I was vegan for two weeks. It was impulsive: I'd read Gandhi's autobiography, felt guilty that I never did anything moral with my life, and decided I would try to not eat animal products. It didn't last long because when it comes to food I have the willpower of a German Shepherd who was given thumbs and a credit card.
What struck me in that brief time was how much crap my friends gave me for eating vegan. I think the standard joke is that vegans can't stop telling everyone they're vegan — but I found the opposite to be true: meat eaters get freaked out at the idea of someone not eating meat and lobby hard for them to join back in. And in fact, people will in general criticize and argue with each other about food strategies more than most other life decisions.
You can get divorced, be unemployed and be addicted to drugs — people will look the other way. But dare to not have meat and cheese on your plate and the world acts like you've locked your infant child in the back seat of your nuclear reactor.
I wasn't wearing my new diet choice on my sleeve, as I didn't have confidence I'd stay with it. So I'd order a tofu something or other, and when my friends raised an eyebrow, I'd say something vague like "yeah, trying to eat lighter" and that would be enough for people to start offering opinions.

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Order this and be prepared for questions.

"Better be careful —- make sure to get your protein," was the most common thing I heard. First of all, anyone who looked at me, diplomatically described as a doughy gentleman of unhurried living, could see that my body had protein to spare. Also, protein is in almost everything and you don't need a lot of it. We're Americans, we eat like angry rats and generally acquire enough food before 10am to last us until the end of the next day.
But people are not genuinely concerned about protein intake, they're just bothered by someone eating differently. There's a deep emotional need to make people conform, and facts go by the wayside. Tell someone that protein deficiency is generally not a worry and they'll simply up the ante. "Well you know, " they'll whisper. "Most vegetables are cruelly murdered." You'll see similar tactics in political discussions.
Tofu is a surprisingly hated material in our culture. Even the word feels forbidden: spongy and silly. Certainly, to order it among friends is like walking into a 1950s library and ask for a copy of The Communist Manifesto. You'd better be ready to explain yourself. Why is that? Who gives a crap? Tofu is generally bland, but blandness can't be what offends people or else we'd all be yelling every day at people who listen to electronically ambient music or who watch Jim Belushi television shows.
But it's not just vegan diets — though certainly the severeness of that diet provokes the most discussion —- people like to get involved with each other's food all the time. Witness any office around lunchtime when someone returns from the outside world with food in a brown paper bag. All heads pop up.
"Ooh, what'd you get? Where'd you go? Whadya get there?"

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Mystery: the most delicious meal of all.

It doesn't matter if everyone in the office goes to the same deli for lunch, and has done so for 150 years. People are newly interested, every day, every meal, in what the other humans are eating. It must be evolutionary: food is so important to survival that it takes priority even among a floor of cubicles of people who haven't gone without food since they were born.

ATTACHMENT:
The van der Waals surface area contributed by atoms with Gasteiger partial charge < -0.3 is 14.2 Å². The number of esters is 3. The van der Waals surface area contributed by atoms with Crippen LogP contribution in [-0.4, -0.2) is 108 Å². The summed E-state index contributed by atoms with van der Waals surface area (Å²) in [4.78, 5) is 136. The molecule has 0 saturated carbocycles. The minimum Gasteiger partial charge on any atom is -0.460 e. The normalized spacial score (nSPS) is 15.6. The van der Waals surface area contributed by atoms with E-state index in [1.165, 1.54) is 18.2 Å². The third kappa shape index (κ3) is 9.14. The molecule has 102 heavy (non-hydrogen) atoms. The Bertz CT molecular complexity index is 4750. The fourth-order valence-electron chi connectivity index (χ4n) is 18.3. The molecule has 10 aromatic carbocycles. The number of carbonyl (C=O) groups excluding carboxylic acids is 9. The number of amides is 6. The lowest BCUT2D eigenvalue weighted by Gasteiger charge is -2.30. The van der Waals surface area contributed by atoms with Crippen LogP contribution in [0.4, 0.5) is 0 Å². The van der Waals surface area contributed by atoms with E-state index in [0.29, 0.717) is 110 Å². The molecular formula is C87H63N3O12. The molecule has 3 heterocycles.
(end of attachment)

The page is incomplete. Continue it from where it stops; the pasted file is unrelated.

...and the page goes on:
I know this because outside of the 14 days I ate vegan, I tend to eat big hunks of comfort food and I get embarrassed about it. So I'd walk into my office from the outside world and have to tell everyone that I was eating not only a ham sandwich with mayonnaise but an enormous chocolate chip cookie that looked like a prop for a children's show. "Man, look at that cookie. Someone's treating himself," someone would laugh.
People aren't like that about other aspects of our lives. If I walked into my office with a new girlfriend, people would not say to my face "Whoa! Look at her! Someone's going through a mid-life crisis! Wouldn't mind that!"
I believe that even in a post-apocalyptic world people will discuss food. I'm picturing a police state in which all food is government created paste that comes in two colors, blue or red, and that's all there is and still at lunch people will say "Oh you got the blue paste? From where? Tony's? I don't like their blue paste. Tastes a little red to me."

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From Giovanni's — the best red paste in town!

Another thing that my two week exploration of vegan eating revealed to me was how many other annoying habits I have that go uncommented on. See, I'm an especially defensive person. I can get personally resentful of the rain. But after hearing multiple people from disparate groups tell me how my vegan eating, based on their zero time doing it themselves, was unhealthy I realized how rarely they had commented on other parts of my life. And I'm annoying in a million ways! I like snobby movies, obscure television shows, outdated music and useless antiquated technologies like rotary phones or conversation. I sympathize with hipsters, and I think Andy Dufrense should have served his prison sentence as ordered by the jury of his peers.
But no cares about those things. As long as I'm eating what they are, we're all good.

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